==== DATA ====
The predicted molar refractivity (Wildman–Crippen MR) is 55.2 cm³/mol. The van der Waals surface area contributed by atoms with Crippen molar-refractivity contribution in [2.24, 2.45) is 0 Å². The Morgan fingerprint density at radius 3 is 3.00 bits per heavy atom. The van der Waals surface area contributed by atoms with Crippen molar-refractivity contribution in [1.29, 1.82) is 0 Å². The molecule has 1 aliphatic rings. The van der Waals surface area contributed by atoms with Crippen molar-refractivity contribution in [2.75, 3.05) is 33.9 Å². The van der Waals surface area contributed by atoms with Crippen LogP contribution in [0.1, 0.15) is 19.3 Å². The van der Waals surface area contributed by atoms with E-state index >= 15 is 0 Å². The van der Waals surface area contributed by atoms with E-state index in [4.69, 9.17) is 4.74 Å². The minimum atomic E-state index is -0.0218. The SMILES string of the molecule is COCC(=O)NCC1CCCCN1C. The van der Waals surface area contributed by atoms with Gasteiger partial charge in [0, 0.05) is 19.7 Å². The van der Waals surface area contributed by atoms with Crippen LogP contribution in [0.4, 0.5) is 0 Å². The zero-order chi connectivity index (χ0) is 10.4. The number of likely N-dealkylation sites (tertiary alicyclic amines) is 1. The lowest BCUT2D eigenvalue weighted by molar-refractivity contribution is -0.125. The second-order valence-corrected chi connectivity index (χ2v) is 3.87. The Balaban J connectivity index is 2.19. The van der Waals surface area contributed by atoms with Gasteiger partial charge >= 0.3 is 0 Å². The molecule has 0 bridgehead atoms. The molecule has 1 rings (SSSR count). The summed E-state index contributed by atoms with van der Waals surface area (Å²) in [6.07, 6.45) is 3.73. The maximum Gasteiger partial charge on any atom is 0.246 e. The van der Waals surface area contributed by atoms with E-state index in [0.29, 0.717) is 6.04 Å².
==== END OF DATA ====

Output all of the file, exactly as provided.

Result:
The predicted molar refractivity (Wildman–Crippen MR) is 55.2 cm³/mol. The van der Waals surface area contributed by atoms with Crippen molar-refractivity contribution in [2.24, 2.45) is 0 Å². The Morgan fingerprint density at radius 3 is 3.00 bits per heavy atom. The van der Waals surface area contributed by atoms with Crippen molar-refractivity contribution in [1.29, 1.82) is 0 Å². The molecule has 1 aliphatic rings. The van der Waals surface area contributed by atoms with Crippen molar-refractivity contribution in [2.75, 3.05) is 33.9 Å². The van der Waals surface area contributed by atoms with Crippen LogP contribution in [0.1, 0.15) is 19.3 Å². The van der Waals surface area contributed by atoms with E-state index >= 15 is 0 Å². The van der Waals surface area contributed by atoms with E-state index in [4.69, 9.17) is 4.74 Å². The minimum atomic E-state index is -0.0218. The SMILES string of the molecule is COCC(=O)NCC1CCCCN1C. The van der Waals surface area contributed by atoms with Gasteiger partial charge in [0, 0.05) is 19.7 Å². The van der Waals surface area contributed by atoms with Crippen LogP contribution in [0.4, 0.5) is 0 Å². The zero-order chi connectivity index (χ0) is 10.4. The number of likely N-dealkylation sites (tertiary alicyclic amines) is 1. The lowest BCUT2D eigenvalue weighted by molar-refractivity contribution is -0.125. The second-order valence-corrected chi connectivity index (χ2v) is 3.87. The Balaban J connectivity index is 2.19. The van der Waals surface area contributed by atoms with Gasteiger partial charge >= 0.3 is 0 Å². The molecule has 0 bridgehead atoms. The molecule has 1 rings (SSSR count). The summed E-state index contributed by atoms with van der Waals surface area (Å²) in [6.07, 6.45) is 3.73. The maximum Gasteiger partial charge on any atom is 0.246 e. The van der Waals surface area contributed by atoms with E-state index in [0.29, 0.717) is 6.04 Å².